1. Simple variance So if alpha is a weight factor, then simple variance look like

The problem with this method is that the yesterday return has the same weight as the last month s return

Weighting scheme Since we are interested in current level of volatility, it makes more sense to give more weight to recent returns A model that does so look like2 W ! i !1 E i un i 2 n m


Ei !1



Exponentially weighted moving average The problem of equal weights is fixed by the exponentially weighted moving average (EWMA) More recent returns have greater weights on the variance The exponentially weighted moving average (EWMA) introduces lambda, called the smoothing parameter Under that condition, instead of equal weights, each squared return is weighted by a multiplier as follows

The commonly used measure of lambda is 0.94. in that case, the first (most recent) squared periodic return is weighted by (1-0.94)(.94)0 = 6%. The next squared return is simply a lambda-multiple of the prior weight; in this case, 6% multiplied by (.94)1 = 5.64%. And the third prior day s weight equals (1-0.94)(0.94)2= 5.30%.

That s the meaning of exponential in EWMA: each weight is a constant multiplier of the prior day s weight This ensures a variance that is weighted or biased toward more recent data. As we increase lambda, the weight of recent returns in volatility decreases

EWMA ModelSteps for carrying out EWMA, of daily returns Calculate periodic returns Square the periodic returns to get the variance (square of the Standard Deviation) Since simple variance is the average of squares of periodic returns, so we square the periodic returns

1 m 2 W ! i !1 ui m2 n

Assign a value of lambda which should be greater than zero and less than one, basically implying how much effect the previous day s information will have on today s volatility Now we calculate the weights of the periodic returns according to the recency So the most recent periodic return, which is perhaps yesterday s return is weighted as 6% . i.e. (1-0.94)o.94^0 This weight decreases as we move from most recent to relatively older returns, and over a significant number of observations, (may be 2 to 3 years data) the sum of these weights will become 100%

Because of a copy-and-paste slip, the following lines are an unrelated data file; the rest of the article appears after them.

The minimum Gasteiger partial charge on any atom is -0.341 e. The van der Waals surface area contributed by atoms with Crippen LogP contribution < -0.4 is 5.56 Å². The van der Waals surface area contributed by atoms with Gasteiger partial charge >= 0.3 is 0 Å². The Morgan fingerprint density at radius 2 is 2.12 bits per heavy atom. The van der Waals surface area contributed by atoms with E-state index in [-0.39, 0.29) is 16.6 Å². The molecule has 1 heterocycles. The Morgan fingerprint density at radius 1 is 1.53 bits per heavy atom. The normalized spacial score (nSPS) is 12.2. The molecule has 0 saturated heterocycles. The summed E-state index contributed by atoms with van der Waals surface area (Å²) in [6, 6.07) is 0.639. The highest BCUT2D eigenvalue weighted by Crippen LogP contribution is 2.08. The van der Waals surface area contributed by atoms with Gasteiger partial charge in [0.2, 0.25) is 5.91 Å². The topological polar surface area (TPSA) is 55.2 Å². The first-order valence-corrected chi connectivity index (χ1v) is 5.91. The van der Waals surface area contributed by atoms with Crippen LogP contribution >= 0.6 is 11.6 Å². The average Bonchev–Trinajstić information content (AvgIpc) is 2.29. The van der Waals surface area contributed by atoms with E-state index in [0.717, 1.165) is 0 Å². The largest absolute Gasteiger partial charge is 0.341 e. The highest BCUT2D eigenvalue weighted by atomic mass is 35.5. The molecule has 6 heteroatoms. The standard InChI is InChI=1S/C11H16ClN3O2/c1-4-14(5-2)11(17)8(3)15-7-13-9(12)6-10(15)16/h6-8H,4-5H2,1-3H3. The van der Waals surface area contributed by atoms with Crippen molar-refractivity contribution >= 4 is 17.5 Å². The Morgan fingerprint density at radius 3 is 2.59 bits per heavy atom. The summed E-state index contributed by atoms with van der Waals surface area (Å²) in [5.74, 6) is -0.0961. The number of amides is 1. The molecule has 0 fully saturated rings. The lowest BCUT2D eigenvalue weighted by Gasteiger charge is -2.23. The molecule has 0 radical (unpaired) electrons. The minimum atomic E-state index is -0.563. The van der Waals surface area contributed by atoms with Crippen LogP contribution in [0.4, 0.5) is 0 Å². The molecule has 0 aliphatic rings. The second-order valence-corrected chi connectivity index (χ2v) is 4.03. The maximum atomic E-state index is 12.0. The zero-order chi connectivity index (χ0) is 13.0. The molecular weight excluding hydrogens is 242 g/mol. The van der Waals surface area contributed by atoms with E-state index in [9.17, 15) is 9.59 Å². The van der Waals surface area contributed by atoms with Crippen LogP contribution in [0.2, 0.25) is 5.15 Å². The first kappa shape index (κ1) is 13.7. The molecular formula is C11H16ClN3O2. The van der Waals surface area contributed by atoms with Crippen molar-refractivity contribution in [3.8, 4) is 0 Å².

Multiply each periodic return with its respective weight to get recency weighted periodic return, (remember in simple variance this weight was ONE) Finally add the products above to get the variance , to get volatility we shall take the square root of this variance.

EWMA Model The weighting scheme leads us to a formula for updating volatility estimates

W ! PW

2 n

2 n 1

(1 P )u

2 n 1

The first term shows volatility in the previous period and the second term shows news shock of the previous period Suppose there is a big move in the market variable on day n-1, so the U2n-1 is large This will cause estimate of the current volatility to move upward

Recency or Sample Size? Weighted schemes assign greater weights to more recent data points (variances). There is a trade-off between sample size and recency. Larger sample sizes are better but they require more distant variances, which are less relevant. On the other hand, if we only use recent data, our sample size is smaller.

Lambda The value of lambda governs how responsive the estimate of the daily volatility is to the most recent daily percentage change A low value of lambda leads to a great deal of weight being given to the u2 RiskMetrics database, created by J. P. Morgan uses a value of lambda =0.94